Your best option for a typical Polish wholehearted lunch, as if homemade, is at a bar mleczny (“milk bar”). These extremely affordable eateries, serving simple yet delicious food, are a remnant of the old Soviet times but recently they have made a big come back on the food scene. No matter if you go to rusty Rusałka that looks and feels like time stopped there back in the 80s (and has Soviet service to match) or if you opt for Prasowy with a funky interior and a clientele that varies from hipsters to old ladies you are in for a treat. For all pierogi fans Zapiecek is the place to eat. The restaurant has several location across the city where the girls, dressed in folk costumes, will serve you some delicious dumplings of various flavours – you can also make your own mix and try as many different ones as you wish! One of the most popular places among locals to dine in is U Szwejka, a restaurant serving mostly Czech food. It’s not unusual to see a long line of people waiting for the table so best to reserve in advance.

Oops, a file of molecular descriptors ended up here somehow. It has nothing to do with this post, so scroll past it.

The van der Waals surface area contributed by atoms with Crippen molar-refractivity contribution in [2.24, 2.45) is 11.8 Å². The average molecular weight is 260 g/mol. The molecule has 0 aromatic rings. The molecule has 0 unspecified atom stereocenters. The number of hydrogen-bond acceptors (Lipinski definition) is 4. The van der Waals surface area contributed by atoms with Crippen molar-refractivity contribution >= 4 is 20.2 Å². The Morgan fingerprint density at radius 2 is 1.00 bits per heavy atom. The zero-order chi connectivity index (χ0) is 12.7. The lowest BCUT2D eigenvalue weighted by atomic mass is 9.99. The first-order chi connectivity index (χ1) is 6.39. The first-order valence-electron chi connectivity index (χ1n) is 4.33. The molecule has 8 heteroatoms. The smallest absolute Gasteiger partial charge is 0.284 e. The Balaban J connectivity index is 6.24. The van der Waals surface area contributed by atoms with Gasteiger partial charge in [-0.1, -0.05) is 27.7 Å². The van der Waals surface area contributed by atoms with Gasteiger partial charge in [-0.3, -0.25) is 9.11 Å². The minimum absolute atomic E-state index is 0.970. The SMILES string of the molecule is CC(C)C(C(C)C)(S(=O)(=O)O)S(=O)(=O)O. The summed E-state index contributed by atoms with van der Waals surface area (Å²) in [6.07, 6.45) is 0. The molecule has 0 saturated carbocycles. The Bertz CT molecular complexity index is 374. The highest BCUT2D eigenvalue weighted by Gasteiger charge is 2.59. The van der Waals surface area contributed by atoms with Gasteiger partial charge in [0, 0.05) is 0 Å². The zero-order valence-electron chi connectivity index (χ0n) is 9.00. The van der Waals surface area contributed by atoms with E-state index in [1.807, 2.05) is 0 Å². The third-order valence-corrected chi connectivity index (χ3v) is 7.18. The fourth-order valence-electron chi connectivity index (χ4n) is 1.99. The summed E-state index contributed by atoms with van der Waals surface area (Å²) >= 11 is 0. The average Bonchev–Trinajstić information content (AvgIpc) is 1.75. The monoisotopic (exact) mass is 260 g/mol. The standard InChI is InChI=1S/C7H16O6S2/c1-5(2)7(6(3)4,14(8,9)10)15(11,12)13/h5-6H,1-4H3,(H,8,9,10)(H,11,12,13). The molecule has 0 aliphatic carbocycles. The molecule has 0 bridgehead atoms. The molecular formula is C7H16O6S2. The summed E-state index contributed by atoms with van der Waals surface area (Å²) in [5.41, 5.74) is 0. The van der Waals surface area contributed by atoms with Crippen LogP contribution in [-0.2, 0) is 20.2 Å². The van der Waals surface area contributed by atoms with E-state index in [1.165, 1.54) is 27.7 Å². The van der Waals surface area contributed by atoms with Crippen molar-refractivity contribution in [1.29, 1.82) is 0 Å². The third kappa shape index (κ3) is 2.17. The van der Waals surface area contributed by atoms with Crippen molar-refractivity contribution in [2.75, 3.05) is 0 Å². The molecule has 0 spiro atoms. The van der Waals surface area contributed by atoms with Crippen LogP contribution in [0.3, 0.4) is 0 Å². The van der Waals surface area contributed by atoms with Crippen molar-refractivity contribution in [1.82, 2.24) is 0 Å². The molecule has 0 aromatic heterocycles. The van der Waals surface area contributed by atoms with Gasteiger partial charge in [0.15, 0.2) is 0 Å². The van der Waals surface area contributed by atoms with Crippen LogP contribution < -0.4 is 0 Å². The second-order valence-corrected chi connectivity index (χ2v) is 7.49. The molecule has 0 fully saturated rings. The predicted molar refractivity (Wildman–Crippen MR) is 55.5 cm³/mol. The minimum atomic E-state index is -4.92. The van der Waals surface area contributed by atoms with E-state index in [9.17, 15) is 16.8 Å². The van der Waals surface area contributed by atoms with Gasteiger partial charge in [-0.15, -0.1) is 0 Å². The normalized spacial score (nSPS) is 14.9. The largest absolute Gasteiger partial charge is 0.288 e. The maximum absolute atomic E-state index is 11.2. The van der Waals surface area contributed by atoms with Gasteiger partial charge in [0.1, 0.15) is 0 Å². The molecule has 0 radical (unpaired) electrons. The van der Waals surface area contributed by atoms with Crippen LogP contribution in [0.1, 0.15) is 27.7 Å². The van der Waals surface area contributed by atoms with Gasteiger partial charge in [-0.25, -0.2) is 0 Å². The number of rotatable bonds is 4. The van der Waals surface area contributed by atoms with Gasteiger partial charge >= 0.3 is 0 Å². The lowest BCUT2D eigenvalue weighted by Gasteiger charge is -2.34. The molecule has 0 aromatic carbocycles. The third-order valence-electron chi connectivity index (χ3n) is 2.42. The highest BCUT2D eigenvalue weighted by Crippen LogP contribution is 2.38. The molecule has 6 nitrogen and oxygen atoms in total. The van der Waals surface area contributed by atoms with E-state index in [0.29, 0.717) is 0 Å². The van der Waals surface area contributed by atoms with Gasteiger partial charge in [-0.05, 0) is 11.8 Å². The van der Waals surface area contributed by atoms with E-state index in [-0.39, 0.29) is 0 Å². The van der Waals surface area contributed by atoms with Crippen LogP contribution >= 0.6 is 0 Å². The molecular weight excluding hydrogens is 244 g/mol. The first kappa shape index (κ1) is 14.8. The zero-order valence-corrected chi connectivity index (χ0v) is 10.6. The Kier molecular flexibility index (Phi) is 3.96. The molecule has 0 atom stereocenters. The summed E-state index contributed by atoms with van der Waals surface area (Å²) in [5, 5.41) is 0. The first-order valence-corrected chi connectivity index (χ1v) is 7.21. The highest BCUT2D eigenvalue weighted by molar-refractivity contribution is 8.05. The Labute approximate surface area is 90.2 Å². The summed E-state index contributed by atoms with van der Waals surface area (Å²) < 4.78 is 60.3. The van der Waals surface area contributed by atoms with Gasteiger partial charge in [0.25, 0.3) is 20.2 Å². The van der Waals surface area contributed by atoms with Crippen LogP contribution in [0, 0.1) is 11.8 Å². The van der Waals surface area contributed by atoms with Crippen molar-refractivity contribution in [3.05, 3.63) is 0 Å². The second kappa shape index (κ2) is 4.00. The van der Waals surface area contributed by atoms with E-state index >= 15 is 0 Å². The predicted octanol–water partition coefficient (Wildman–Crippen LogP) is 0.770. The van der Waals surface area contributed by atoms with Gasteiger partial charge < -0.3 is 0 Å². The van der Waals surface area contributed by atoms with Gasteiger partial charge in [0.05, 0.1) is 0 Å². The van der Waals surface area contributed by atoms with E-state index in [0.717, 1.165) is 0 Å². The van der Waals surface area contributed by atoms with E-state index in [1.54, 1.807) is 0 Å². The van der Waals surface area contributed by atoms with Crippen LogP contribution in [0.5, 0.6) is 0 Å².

Start your evening with getting a vodka shot or two in Ulubiona – a tiny bar hidden in the gate at Nowy Świat where each evening a different kind of vodka costs 2zł (0.5€) per shot and other flavours are in pretty attractive prices too. Across the street, enter the gate next to Carrefour market and you will find yourself in Pawilony, a pub paradise with more than 20 venues to choose from! But the favourite spot for young locals to hang out in is the riverside. It’s still a pretty new thing but in the past few years both banks of the Vistula river have become a nightlife hotspots: you can either enjoy a live concert at the beach, a movie screening at one of the barges, or a beer with friends at the stairs leading to the river next to Poniatowskiego Bridge (not a fully legal thing but so many people do that it’s hard to find a place to sit sometimes). If you’re in the party mood head either to Praga and 11 Listopada street where you’ll find several clubs, or else head to Plac Zbawiciela – aka “Plac Hipstera” – to hang out with the beard brigade.